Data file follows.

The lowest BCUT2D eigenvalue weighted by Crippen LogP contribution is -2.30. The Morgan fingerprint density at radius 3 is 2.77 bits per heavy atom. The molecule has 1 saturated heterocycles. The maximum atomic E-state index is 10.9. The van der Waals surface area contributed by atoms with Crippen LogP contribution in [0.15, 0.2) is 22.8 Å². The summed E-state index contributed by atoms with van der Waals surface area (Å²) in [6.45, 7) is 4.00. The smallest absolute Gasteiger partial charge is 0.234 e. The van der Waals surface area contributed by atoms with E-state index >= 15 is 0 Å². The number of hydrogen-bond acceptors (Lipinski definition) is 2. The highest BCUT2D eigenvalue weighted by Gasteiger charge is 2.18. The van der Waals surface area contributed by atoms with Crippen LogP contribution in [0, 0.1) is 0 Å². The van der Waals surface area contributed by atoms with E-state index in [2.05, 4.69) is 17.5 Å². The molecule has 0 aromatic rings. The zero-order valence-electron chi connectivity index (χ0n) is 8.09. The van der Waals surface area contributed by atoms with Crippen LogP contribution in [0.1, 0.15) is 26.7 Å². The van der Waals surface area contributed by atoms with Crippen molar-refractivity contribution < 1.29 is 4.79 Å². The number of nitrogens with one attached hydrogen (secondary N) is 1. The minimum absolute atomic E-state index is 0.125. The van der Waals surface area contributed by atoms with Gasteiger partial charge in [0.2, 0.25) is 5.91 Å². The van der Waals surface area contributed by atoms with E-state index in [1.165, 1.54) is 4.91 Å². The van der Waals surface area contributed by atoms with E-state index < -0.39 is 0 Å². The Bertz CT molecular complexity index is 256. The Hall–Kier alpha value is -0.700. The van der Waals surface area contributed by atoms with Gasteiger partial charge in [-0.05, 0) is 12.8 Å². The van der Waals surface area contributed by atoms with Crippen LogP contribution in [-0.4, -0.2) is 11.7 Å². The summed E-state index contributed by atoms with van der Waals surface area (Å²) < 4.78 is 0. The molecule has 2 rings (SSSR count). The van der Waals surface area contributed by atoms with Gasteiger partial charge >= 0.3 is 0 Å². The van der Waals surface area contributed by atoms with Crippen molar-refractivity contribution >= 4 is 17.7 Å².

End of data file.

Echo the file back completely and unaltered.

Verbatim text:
The lowest BCUT2D eigenvalue weighted by Crippen LogP contribution is -2.30. The Morgan fingerprint density at radius 3 is 2.77 bits per heavy atom. The molecule has 1 saturated heterocycles. The maximum atomic E-state index is 10.9. The van der Waals surface area contributed by atoms with Crippen LogP contribution in [0.15, 0.2) is 22.8 Å². The summed E-state index contributed by atoms with van der Waals surface area (Å²) in [6.45, 7) is 4.00. The smallest absolute Gasteiger partial charge is 0.234 e. The van der Waals surface area contributed by atoms with E-state index >= 15 is 0 Å². The number of hydrogen-bond acceptors (Lipinski definition) is 2. The highest BCUT2D eigenvalue weighted by Gasteiger charge is 2.18. The van der Waals surface area contributed by atoms with Crippen LogP contribution in [0, 0.1) is 0 Å². The van der Waals surface area contributed by atoms with E-state index in [2.05, 4.69) is 17.5 Å². The molecule has 0 aromatic rings. The zero-order valence-electron chi connectivity index (χ0n) is 8.09. The van der Waals surface area contributed by atoms with Crippen LogP contribution in [0.1, 0.15) is 26.7 Å². The van der Waals surface area contributed by atoms with Crippen molar-refractivity contribution < 1.29 is 4.79 Å². The number of nitrogens with one attached hydrogen (secondary N) is 1. The minimum absolute atomic E-state index is 0.125. The van der Waals surface area contributed by atoms with Gasteiger partial charge in [0.2, 0.25) is 5.91 Å². The van der Waals surface area contributed by atoms with E-state index in [1.165, 1.54) is 4.91 Å². The van der Waals surface area contributed by atoms with E-state index < -0.39 is 0 Å². The Bertz CT molecular complexity index is 256. The Hall–Kier alpha value is -0.700. The van der Waals surface area contributed by atoms with Gasteiger partial charge in [-0.05, 0) is 12.8 Å². The van der Waals surface area contributed by atoms with Crippen LogP contribution in [-0.4, -0.2) is 11.7 Å². The summed E-state index contributed by atoms with van der Waals surface area (Å²) < 4.78 is 0. The molecule has 2 rings (SSSR count). The van der Waals surface area contributed by atoms with Gasteiger partial charge >= 0.3 is 0 Å². The van der Waals surface area contributed by atoms with Crippen molar-refractivity contribution >= 4 is 17.7 Å².